The task for me now is to continue the experiments – and what that means in practical terms is to learn from the previous night’s experiences, change the parameters and jump off the cliff again. So far, I think, a parachute has miraculously seemed to open above me as I fall and if my landing hasn’t exactly been soft, it’s at least been survivable.

Tonight, for the first time, I have two audiences of fairly sizeable numbers – and I’m not expecting any body amongst them to know me personally. So, with that in mind, I feel as if tonight is where the experiments really begin. If anything, I’m about to jump off a higher cliff ...

I’ve been videoing the experiments so far – asking audience members to hold the camera and get what they can – and I’ll edit highlights together in time for next week’s showings in Cardiff. So far, I haven’t watched any of the footage myself – can’t quite bring myself to see it and it’s probably no bad thing.

So, stay tuned for more revelations. I hope who reads this is ready for the rapture starting tomorrow. I’m not expecting to be taken to heaven in the first wave but, you know, I see no reason why I should get left behind ...



Thursday, 19 May 2011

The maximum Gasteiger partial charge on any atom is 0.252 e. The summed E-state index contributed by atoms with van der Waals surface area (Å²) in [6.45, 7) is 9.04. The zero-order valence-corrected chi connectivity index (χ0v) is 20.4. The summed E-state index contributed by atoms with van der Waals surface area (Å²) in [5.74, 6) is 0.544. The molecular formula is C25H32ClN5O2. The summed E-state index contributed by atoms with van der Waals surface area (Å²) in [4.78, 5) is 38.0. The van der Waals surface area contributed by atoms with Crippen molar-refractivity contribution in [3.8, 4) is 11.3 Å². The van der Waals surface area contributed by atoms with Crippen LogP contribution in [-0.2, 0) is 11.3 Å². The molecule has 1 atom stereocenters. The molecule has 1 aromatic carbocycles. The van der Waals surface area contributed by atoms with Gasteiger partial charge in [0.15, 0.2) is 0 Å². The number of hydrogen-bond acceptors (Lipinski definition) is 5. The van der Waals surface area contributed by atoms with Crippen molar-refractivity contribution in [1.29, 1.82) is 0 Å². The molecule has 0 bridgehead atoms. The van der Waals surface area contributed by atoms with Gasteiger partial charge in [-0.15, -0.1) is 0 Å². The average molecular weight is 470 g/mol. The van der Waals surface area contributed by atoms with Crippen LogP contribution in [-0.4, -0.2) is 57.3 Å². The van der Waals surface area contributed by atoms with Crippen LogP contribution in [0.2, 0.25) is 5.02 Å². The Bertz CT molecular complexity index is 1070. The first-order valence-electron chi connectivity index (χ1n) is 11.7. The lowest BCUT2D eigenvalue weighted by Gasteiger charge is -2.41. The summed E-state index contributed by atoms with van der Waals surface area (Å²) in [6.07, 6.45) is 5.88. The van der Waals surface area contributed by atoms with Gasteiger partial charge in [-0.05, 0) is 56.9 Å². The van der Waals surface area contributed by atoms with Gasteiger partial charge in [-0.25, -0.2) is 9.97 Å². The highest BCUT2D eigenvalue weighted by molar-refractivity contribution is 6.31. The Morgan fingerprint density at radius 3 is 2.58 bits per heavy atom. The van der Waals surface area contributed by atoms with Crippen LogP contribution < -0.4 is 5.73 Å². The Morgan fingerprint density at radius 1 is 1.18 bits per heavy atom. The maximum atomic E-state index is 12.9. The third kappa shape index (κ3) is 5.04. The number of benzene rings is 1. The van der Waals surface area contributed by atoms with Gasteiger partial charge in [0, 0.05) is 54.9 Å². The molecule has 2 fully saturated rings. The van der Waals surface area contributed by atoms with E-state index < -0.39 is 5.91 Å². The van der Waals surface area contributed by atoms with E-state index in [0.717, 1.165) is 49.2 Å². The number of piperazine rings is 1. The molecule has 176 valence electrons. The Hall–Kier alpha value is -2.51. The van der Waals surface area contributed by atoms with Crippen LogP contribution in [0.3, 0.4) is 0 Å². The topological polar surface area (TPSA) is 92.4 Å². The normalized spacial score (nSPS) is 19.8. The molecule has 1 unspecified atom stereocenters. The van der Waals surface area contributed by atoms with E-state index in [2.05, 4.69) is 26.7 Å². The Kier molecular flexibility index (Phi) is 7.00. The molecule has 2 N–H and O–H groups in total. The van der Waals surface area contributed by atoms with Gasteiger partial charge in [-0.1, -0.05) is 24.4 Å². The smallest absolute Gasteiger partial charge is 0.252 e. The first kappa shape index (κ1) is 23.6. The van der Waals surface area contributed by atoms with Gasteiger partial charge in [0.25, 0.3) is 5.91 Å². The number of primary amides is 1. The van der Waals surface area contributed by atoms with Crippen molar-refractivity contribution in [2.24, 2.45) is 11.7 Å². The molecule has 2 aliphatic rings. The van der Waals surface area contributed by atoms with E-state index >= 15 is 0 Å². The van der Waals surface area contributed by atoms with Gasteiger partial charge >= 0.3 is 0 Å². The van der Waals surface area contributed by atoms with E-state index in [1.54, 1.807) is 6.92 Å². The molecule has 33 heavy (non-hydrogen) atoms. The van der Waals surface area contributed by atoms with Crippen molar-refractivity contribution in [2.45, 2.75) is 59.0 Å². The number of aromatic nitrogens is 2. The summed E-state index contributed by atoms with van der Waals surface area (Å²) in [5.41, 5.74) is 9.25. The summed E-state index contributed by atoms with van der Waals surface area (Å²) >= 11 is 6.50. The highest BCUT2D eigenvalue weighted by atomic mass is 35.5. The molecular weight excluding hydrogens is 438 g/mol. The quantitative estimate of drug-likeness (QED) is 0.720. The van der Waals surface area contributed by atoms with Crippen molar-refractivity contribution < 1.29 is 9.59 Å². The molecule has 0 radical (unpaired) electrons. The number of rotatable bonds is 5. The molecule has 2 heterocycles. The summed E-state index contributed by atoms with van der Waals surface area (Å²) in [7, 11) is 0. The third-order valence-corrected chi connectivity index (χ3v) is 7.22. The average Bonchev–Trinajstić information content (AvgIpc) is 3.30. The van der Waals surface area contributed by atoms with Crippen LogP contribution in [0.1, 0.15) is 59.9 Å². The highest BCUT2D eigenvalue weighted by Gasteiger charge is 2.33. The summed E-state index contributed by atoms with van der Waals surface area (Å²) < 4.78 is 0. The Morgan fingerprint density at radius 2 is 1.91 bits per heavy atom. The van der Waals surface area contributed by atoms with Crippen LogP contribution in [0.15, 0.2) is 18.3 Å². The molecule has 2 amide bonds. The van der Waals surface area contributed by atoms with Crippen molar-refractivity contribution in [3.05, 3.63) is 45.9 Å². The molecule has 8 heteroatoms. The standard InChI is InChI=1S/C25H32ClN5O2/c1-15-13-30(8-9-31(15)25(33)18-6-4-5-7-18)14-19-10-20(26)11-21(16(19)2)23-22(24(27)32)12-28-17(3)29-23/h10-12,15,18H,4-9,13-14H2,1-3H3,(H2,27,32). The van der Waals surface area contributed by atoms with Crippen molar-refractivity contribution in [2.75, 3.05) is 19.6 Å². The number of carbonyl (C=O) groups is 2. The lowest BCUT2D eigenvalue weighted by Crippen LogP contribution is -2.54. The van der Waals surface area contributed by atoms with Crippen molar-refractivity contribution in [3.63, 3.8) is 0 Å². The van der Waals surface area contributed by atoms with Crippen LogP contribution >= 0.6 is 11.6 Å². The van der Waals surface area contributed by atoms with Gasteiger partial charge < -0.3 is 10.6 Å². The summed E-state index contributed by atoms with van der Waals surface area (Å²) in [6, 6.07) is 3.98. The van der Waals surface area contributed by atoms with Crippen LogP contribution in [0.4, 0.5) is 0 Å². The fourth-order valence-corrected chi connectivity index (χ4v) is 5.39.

So, it's started then ...

Two experiments down, thirty four to go. I’m kind of numb this morning – not sure what I’ve done or what I’ve begun. It was like being at the centre of a whirlwind or, actually, a close approximation to jumping out of a plane without a parachute. The people that came to the two offerings were warm and generous and open and kind – and I fear for my ability to stay bitter and angry at the rest of the human race if this is going to be my experience over the coming weeks! Not, I hasten to add, that I’m desperate for someone to come along and be nasty to me ...

The venue is a perfect place to start – warm and cosy and intimate – and Gareth and I are already aware that we will be moving to other spaces – bigger and less easy to manage. But we have two more nights and four more experiments at Noah’s Yard yet to come.